We always have to worry about terrorist attacks. We had to worry before we got bin Laden, and we have to now. If they could do something quickly to retaliate, they would, but it’s not easy. We have a lot of things we do to make sure they don’t get at us.

What’s different now about terrorism than before 9/11?

There’s a new aspect to this called home-grown terrorists. They don’t go to Afghanistan and train in camps, but they join the social networks of al-Qaeda, get inspired and then take action. That’s what happened with Major Nidal Malik Hasan, who killed 13 people at Fort Hood in November 2009. He was inspired by an al-Qaeda imam who lives in Yemen, and he took action. There are people already here in the United States who have the access and means to do something. That’s the story of the London subway bombers and the Madrid bombers. It’s a tough problem.

Were you surprised that we got him?

I was surprised that it happened now. But I know this [intelligence] community pretty well, and I know they’ve been working on it for a long time.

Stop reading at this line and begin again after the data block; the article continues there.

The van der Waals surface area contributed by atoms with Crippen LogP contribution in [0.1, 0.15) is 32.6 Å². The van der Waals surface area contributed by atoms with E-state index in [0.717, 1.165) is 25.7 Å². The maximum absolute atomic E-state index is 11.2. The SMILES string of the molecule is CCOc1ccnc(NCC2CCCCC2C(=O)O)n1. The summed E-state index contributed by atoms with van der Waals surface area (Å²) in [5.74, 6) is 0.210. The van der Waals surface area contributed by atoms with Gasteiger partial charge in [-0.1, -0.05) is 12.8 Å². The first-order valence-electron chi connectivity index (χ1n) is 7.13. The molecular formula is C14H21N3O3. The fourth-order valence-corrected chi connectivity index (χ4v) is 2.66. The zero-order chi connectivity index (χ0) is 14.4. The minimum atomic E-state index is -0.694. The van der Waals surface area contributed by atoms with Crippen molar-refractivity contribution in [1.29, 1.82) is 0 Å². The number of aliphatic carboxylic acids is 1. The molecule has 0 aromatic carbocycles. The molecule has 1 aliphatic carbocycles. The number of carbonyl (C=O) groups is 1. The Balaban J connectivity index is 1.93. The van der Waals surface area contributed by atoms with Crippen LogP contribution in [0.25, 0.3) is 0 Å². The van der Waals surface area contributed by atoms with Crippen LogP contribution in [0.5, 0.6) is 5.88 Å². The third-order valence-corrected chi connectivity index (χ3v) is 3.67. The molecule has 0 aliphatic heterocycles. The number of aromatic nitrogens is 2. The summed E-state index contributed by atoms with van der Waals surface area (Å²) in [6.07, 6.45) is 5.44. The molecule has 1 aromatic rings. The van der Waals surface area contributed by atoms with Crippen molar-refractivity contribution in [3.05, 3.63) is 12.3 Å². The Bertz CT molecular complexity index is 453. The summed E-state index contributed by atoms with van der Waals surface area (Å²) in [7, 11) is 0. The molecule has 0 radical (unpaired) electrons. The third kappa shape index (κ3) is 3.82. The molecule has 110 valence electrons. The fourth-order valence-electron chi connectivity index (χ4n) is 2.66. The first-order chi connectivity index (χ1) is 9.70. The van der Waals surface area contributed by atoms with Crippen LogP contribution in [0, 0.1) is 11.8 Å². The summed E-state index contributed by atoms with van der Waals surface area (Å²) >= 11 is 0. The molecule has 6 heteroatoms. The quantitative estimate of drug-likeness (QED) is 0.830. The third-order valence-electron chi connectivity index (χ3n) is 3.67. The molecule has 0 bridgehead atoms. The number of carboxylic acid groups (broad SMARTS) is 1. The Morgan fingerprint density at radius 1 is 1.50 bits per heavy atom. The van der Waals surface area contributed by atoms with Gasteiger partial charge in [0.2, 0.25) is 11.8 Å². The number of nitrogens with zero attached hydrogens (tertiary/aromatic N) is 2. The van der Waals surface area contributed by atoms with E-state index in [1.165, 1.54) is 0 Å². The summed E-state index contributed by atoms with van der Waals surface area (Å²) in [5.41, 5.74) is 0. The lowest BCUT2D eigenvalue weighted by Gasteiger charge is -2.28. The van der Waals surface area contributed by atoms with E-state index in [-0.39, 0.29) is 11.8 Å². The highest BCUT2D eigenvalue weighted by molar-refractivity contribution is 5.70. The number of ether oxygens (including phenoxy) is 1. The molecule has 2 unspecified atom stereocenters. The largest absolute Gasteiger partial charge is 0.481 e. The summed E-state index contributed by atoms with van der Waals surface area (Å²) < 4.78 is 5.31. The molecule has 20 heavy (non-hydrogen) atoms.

Is this a boost for Obama?

I think we have to give President Obama credit. He pulled the trigger. In the late 1990s, Clinton had plans for a similar attack and was talked out of it by the military, which said it could go sour, you could lose troops, and it’ll be a big embarrassment. Clinton wanted to do it, but was bullied out of it. President Obama stepped up to the plate and deserves to be recognized for having the courage to do this. Look, things can go bad, and then he gets the blame if it fails. There could have been casualties; bin Laden’s supporters could have been sitting there with shoulder-held rockets and shot down our helicopters.

 

Marjorie Howard can be reached at marjorie.howard@tufts.edu.